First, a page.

France wants to promote Europe's strategic independence. The path she is taking seems questionable at times.

UM – 01/2022

Healthy sovereignty through paracetamol?

French President Emmanuel Macron presented his government's EU Council Presidency agenda at the European Parliament in Strasbourg on January 19, which once again emphasised Europe's sovereignty. This will also affect the healthcare sector as well as the energy and digital technology sectors. Beyond his political speech, yet very specifically, this will also involve a factory in Roussillon that will produce 10,000 tons of paracetamol per year starting in 2023. The French government is promoting this relocation as a milestone. Production of the well-known antipyretic painkiller on French soil is expected to become a kind of starting signal for the resilience of Europe's healthcare systems. This will be helped by billions in government subsidies awarded through so-called "Important Projects of Common European Interest", or in short: IPCEIs.

IPCEIs stand for technological progress

IPCEIs are an instrument for enabling financial subsidies to be awarded by suspending otherwise applicable restrictions on government subsidies. For example, this happens in the case of important projects of common European interest that are expected to make an important contribution to competitiveness, employment and growth throughout the European economy. The aim is to develop new, innovative technologies in which several member states participate and from which the entire EU will benefit. The funding decision is made by the participating countries themselves; the EC only decides on whether the states may make the funds available.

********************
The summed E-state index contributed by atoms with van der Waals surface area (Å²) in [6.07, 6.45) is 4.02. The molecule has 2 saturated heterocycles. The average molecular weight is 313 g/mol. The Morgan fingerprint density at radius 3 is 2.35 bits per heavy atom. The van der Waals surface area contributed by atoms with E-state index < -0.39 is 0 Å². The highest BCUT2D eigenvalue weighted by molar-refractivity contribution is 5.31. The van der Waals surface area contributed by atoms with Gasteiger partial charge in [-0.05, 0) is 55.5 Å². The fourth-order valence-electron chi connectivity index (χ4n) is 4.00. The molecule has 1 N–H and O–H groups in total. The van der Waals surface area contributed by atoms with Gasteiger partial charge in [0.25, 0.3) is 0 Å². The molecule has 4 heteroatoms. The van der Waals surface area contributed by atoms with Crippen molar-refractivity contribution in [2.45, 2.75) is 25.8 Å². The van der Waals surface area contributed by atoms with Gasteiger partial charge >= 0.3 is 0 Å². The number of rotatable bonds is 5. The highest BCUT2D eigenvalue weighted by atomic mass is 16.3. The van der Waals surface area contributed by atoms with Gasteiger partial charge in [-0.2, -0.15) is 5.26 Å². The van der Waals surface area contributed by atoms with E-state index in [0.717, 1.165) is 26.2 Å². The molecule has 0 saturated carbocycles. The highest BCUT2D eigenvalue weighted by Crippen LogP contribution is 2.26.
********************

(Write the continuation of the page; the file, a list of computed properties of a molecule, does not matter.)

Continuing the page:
WHO: Paracetamol is essential

An IPCEI must have ambitious goals in terms of innovation and research (see here). It's all about technological advancement. How paracetamol, which is by no means new, fits in here requires explanation. Other IPCEI requirements, such as fulfilling a common strategic objective, are easier to justify. Strengthening resilience in the health sector is a high priority objective following the pandemic experience. Strengthening Europe's independence from world markets in strategic active ingredients is something that many member states are committed to. Whether acetaminophen should be considered to be a strategic active ingredient still has to be determined. After all, it has been listed as an essential medicine by the WHO since 1977.   

Resilience or an industrial subsidy?

Some member states, including Germany, are said to sympathise with the French idea. On January 18, the Council of Health Ministers also addressed the issue - still without results. This matter not only has a catch in terms of content, it could also have a price. The single market is the heart of the EU. Competition needs clear rules that apply equally to everyone. Understandably, countries such as Spain or the Netherlands warn against the danger of undermining functioning markets through inappropriate use of the IPCEI instrument. France's move raises the question of whether the argument for Europe's autonomy serves as a pretext that ultimately hides a state industrial subsidy. An answer must be given here as well.